To the editors:
I enjoyed the interview of Robert Belcaster of the CTA [December 11].
Mr. Belcaster does as good a job as we can expect, given the constraints on the CTA. But I reject the assumption–which he doesn’t challenge–that mass transit has to be subsidized and can’t possibly be funded out of the fare box.
Why can’t it?
Well, because transit’s competitor–the automobile–is so heavily subsidized. And it has to be that way, we are told, because it is obviously impractical for urban expressway and street users to be charged individually. The mind boggles at the thought of tollbooths at every expressway entrance and exit, let alone at every street intersection. So we must rely on gasoline taxes (which ignore when and where a car is used) and general taxes (which spread the load on everybody, including transit users).
Here’s a radical proposal: Instead of subsidizing both roads and mass transit, let’s subsidize neither.
This is now practical, because technology now allows us to charge car owners individually for their actual use of expressways and streets.
Build into each license plate an identification microcircuit (powered by a small battery that lasts a year or two, until the plate is replaced). At each expressway entrance and exit a detector interrogates the plate as it goes by and relays its number to a central computer. Mileage is calculated and charged to the owner on a monthly bill, just like long-distance phone calls. (“ABC-123 enters Dan Ryan at 35th southbound; exits at 95th; total distance 7.5 miles; at 20/mile, charge $1.50.”)
I have heard that such a system is used in, I believe, Singapore, although for traffic control, not revenue.
Once the system proved itself on one expressway, it could be extended to others, and perhaps eventually to all roads and streets. Of course the rates would vary according to the costs of building and maintaining various kinds of roads, and perhaps also by time of day to encourage optimum usage. (We can imagine many interesting ramifications, such as real estate developers offering a low street-mileage rate as an inducement to live in their developments. And the police could ask the central computer exactly where a stolen car is. The computer would also call the cops if a car went by without plates.)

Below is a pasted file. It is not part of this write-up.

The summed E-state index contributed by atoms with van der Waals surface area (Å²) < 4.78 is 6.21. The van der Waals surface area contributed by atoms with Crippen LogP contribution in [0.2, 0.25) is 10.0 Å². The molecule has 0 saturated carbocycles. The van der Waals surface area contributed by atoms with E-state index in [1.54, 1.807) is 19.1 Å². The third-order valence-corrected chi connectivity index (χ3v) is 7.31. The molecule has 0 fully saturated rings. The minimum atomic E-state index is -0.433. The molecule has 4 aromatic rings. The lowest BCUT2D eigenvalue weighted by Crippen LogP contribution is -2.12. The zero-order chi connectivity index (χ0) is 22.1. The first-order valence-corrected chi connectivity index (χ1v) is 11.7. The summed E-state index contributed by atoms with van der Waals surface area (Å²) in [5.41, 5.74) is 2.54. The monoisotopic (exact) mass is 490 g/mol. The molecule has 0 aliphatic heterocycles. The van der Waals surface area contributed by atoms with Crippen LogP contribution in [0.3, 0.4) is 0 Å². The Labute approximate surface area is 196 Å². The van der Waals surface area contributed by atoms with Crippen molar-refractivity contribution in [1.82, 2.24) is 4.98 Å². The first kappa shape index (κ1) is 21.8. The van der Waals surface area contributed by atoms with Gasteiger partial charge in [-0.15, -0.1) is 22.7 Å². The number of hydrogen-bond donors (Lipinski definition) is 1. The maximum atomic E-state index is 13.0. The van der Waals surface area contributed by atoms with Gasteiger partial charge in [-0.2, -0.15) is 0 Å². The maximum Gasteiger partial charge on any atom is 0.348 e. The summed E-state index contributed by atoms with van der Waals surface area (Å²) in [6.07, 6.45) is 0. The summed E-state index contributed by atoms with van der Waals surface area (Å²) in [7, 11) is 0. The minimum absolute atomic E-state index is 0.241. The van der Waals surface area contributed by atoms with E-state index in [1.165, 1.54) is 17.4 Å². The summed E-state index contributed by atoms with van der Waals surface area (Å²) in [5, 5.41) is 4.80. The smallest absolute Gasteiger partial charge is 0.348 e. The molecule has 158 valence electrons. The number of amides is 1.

A private expressway company would have to pay not only the full cost of building and repairing the road, but also for traffic control, emergency towing, cleaning, snow plowing, and all other necessary services–and recover all those costs from the drivers.
Even more important, it should have to pay its full share of taxes, including real estate and property taxes on its land and structures. (Similarly, a private transit company should pay real estate and property taxes, and also pay the road company mileage charges for the buses. Nobody gets a free ride.)
What would a private expressway have to charge to stay in business? God only knows, but at a wild guess, at least 20 cents per mile. (A letter by economist William Vickrey, Science, volume 175, pp. 1417-1418, 31 March 1972, estimated that urban expressways subsidize rush-hour drivers at least six cents per car mile, just for the difference in cost of sizing an expressway to handle rush-hour loads instead of average loads. And there has been a lot of inflation since then.)
There are so many hidden subsidies and cross-subsidies to both roads and mass transit that it is impossible to know how the real costs would compare if both had to be operated as real businesses. But I suspect that mass transit would come out much cheaper. Let’s find out.
George W. Price